CEO-designate of NSO spyware firm quits following US blacklist

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The change in management comes after the US imposed sanctions on the Israeli company for aiding repressive governments.

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The incoming new chief executive of Israeli spyware maker NSO Group has resigned after Palestinian officials claimed its software hacked his phone, a company spokesman said on Thursday.


Isaac Benbenisti, a telecommunications executive who joined NSO in August and was named last week to succeed NSO founder and CEO Shalev Hulio, abruptly resigned after the United States announced sanctions on NSO.

A spokesman told Reuters News: “In light of the special circumstances that arose following the US decision, Benbenisti stated in a resignation letter to NSO President Asher Levy that he “will not be able to assume the position of CEO with the company”. . Service.

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The US Commerce Department announced on November 3 that it had blacklisted NSO for supplying repressive spyware to foreign governments that had used these tools “maliciously” to a number of actors, including journalists and activists.

NSO spyware, manufactured by veterans of top Israeli military intelligence units, gives intruders access to everything that a person stores and does on their mobile phone, including real-time communications.

US sanctions mean exports to NSO from US counterparts will be restricted, theoretically making it harder for the company to do business.

NSO’s Pegasus spyware has been found on the phones of Palestinian officials and employees of civil society groups that Israel has controversially considered terrorist organizations. The groups dispute the label.

“We have confirmed by experts and specialized companies that Pegasus has been found on the phone of three foreign ministry officials,” Ahmed al-Dek, a senior Palestinian Foreign Ministry official, told Agence France-Presse on Thursday.

The Palestinian Ministry of Foreign Affairs and Migrants said it “condemns in the strongest terms” the hacking of Palestinians’ phones, calling it a “crime that must be held accountable”.

Thursday’s announcement by the Foreign Ministry marks the first time Palestinian officials have accused the NSO of spying on them.

NSO’s military-grade spyware was detected on the mobile phones of six Palestinian human rights activists, according to findings from non-profit groups Frontline Defenders, Amnesty International and the University of Toronto’s Citizen Lab, which independently confirmed the results.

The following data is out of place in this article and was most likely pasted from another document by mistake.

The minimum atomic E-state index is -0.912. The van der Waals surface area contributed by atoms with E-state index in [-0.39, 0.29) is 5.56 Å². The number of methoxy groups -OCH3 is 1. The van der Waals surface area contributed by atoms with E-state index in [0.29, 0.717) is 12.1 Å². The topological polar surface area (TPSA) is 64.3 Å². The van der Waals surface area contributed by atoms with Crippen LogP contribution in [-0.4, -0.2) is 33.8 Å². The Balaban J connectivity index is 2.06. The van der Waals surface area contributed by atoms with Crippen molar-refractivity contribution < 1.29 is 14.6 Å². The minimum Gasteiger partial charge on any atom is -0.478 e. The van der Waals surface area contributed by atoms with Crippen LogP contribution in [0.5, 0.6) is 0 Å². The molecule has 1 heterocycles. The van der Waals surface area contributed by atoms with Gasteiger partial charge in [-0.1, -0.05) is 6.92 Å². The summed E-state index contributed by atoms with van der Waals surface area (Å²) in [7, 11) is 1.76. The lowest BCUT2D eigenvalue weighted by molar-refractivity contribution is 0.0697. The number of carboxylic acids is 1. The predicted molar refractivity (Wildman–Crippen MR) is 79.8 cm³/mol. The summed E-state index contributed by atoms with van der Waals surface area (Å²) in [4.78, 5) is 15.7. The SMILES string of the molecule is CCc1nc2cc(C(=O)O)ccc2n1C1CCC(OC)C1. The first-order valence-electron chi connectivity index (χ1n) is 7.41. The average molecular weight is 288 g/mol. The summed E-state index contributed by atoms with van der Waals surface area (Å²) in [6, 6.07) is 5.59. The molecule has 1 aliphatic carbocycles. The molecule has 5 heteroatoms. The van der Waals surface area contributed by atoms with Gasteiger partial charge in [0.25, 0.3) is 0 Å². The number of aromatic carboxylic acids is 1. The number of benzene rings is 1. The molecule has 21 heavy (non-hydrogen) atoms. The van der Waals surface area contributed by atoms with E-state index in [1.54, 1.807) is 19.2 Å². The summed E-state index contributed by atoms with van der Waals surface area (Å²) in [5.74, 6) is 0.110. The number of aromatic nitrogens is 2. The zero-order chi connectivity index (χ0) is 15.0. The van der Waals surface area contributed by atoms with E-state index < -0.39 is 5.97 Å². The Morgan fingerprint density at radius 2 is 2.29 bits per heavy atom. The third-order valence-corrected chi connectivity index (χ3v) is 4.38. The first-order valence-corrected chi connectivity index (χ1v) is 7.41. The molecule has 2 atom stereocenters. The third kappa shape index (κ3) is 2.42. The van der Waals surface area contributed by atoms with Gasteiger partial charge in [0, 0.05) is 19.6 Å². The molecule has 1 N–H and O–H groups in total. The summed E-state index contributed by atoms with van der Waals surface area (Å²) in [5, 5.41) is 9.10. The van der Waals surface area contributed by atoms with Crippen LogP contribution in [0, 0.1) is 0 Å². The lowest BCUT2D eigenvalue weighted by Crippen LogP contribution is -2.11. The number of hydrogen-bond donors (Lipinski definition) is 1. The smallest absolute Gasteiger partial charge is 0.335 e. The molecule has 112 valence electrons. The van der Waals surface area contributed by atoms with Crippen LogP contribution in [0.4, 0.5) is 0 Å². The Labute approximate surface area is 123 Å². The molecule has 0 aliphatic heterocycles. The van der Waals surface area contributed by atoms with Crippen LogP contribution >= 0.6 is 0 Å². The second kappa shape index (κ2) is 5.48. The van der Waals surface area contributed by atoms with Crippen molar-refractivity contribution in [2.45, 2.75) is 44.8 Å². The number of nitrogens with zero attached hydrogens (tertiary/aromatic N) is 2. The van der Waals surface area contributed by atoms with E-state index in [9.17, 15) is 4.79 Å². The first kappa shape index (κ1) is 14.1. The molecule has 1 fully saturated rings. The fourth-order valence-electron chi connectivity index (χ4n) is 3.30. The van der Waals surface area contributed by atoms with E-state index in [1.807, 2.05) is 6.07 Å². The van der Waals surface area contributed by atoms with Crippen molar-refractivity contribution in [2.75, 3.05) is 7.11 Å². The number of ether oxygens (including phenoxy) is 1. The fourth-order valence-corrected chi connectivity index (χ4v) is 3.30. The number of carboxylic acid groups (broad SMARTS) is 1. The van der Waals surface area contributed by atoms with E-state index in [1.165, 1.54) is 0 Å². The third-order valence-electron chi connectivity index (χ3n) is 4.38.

A demonstrator holds a banner during a protest outside the offices of the Israeli cyber firm NSO Group in Herzliya, near Tel Aviv, on July 25, attended by about a dozen people. [File: Nir Elias/Reuters]

Lev Topor of the Center for Cyber ​​Law and Policy at the University of Haifa in Israel told Reuters that the future of the NSO may depend on whether other countries follow the US lead.

“They may be blocked in the US but not elsewhere, and the US may still rent their services through third parties by proxy,” Topor said.

But, “if governments around the world, and especially the Israeli government, make it difficult for them to do business, they will struggle”, he said.

Israeli officials have pushed back against the US blacklisting of NSO, arguing that Pegasus can only be sold to states, and that the sale must be approved by Israeli authorities.

Speaking to reporters on 6 November, Foreign Minister Yair Lapid stressed that NSO is a “private company” that follows Israel’s defense export guidelines, AFP reported.

“I don’t think there is any other country in the world that has such strict rules regarding cyber warfare and is enforcing those rules more than Israel,” Lapid said.

Israeli defense officials said they had launched an investigation into NSO’s practices after allegations of software misuse surfaced. No result has been declared.


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